The March Against Fear: The Last Great Walk of the Civil Rights Movement and the Emergence of Black Power

by Ann Bausum

Although James Meredith is best remembered today as the student who integrated the... read more

Although James Meredith is best remembered today as the student who integrated the University of Mississippi in 1962, his years after graduation were devoted to continuing the struggle for Black civil rights. Described as a “quirky loner,” Meredith chose not to join the movement led by Dr. Martin Luther King, Jr., deciding instead to make his mark in his own way. He believed that the biggest barrier African Americans faced in the movement was fear, and so he decided to walk by himself from Memphis, Tennessee, to Jackson, Mississippi, a daring and courageous act for a Black man in any era, but particularly in the highly charged South in the mid-1960s. His March Against Fear attracted many others both in support and in violent opposition, and eventually led to the development of the Black Power Movement. Bausum’s chronological account is enriched by in-depth primary research into archives and contemporaneous news accounts, including an interview with James Meredith himself, shining a light on historical events that should not be forgotten. It’s unfortunate that the design of the book does not match the remarkable content; still it’s a critical and timely volume that will find an audience with readers interested in social justice and Black Lives Matter. (Age 14 and older)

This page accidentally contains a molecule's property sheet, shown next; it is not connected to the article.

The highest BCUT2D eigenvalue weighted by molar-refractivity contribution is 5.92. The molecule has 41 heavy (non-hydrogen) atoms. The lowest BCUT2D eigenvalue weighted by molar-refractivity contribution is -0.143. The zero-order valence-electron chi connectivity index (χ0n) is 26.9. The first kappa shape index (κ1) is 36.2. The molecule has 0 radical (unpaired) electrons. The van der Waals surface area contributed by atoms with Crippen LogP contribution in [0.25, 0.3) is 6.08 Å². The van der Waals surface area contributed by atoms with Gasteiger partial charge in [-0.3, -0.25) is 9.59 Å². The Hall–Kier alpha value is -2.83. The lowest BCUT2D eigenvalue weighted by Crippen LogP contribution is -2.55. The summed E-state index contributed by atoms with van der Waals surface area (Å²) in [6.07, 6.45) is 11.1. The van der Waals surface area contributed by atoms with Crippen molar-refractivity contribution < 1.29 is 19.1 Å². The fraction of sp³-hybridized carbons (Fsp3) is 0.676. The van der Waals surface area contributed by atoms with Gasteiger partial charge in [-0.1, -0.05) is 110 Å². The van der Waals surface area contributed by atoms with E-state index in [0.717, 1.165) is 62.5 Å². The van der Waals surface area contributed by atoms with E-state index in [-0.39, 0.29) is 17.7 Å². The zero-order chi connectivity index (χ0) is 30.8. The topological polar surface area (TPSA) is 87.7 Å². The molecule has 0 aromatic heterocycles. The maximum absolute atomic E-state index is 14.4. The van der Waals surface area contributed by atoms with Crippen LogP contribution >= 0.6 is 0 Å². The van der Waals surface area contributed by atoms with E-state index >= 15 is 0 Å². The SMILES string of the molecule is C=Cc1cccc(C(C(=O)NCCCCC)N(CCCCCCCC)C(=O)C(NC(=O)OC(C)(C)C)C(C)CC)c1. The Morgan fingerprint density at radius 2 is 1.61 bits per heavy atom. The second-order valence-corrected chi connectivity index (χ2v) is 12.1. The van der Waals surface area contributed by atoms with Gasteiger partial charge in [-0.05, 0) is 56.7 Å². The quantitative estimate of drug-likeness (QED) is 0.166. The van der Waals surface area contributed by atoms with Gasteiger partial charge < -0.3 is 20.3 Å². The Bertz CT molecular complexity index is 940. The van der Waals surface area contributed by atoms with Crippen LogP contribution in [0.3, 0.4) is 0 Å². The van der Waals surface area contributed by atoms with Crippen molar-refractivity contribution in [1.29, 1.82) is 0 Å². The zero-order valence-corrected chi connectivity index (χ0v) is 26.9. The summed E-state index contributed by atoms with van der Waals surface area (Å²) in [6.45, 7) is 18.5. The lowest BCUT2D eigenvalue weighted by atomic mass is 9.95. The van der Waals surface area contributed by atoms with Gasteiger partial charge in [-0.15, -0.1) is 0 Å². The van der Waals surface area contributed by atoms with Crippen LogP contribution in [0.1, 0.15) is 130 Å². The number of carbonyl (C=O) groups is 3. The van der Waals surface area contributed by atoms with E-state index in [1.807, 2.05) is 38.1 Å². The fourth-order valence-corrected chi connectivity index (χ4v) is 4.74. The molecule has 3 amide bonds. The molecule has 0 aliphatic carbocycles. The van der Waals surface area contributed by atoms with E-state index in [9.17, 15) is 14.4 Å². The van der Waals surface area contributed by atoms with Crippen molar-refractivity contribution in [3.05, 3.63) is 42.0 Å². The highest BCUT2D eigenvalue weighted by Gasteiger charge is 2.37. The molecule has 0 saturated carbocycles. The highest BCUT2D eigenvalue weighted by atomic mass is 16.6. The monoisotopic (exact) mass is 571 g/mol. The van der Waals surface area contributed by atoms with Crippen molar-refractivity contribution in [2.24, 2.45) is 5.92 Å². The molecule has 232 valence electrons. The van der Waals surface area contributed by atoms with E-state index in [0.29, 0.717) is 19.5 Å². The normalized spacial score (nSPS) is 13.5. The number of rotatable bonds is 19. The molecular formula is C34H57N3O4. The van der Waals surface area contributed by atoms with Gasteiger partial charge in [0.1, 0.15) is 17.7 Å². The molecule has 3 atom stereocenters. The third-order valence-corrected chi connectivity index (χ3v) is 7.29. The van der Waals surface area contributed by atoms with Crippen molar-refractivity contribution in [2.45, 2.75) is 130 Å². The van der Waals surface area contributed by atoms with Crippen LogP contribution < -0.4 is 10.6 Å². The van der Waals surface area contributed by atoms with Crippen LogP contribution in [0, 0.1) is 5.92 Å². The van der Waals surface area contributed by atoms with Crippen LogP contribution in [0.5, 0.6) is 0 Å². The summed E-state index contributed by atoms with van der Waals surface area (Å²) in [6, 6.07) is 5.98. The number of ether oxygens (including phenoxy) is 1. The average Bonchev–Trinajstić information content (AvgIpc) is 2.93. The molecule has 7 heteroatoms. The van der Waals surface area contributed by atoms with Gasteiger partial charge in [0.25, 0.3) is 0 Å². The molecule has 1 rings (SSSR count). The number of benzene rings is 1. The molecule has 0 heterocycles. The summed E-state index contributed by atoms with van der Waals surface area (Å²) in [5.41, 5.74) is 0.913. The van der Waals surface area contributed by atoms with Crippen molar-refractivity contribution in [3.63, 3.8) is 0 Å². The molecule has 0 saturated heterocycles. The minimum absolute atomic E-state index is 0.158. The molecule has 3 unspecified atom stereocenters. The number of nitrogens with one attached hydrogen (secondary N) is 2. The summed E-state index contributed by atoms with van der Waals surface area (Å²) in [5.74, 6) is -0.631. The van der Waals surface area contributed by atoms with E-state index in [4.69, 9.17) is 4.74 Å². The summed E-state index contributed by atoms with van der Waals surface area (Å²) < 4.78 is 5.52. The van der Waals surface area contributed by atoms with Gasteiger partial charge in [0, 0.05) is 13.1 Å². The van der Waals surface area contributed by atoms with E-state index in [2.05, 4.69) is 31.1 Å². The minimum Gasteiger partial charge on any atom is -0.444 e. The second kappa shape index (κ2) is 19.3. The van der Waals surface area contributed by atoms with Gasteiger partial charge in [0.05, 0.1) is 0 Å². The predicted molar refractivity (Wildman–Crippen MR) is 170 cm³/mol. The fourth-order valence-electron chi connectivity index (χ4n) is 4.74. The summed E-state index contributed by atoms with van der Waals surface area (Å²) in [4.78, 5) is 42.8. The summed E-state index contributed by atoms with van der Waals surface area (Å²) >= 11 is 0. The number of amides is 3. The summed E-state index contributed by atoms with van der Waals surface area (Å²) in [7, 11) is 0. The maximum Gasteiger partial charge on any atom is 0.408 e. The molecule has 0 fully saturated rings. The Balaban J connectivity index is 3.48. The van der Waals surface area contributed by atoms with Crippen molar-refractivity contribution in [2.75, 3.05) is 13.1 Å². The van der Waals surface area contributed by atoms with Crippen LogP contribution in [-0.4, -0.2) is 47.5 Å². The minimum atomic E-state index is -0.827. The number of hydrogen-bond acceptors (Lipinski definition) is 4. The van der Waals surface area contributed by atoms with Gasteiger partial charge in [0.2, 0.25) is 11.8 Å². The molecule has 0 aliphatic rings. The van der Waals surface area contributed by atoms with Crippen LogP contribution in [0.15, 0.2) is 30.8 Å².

© Cooperative Children's Book Center, Univ. of Wisconsin - Madison, 2018

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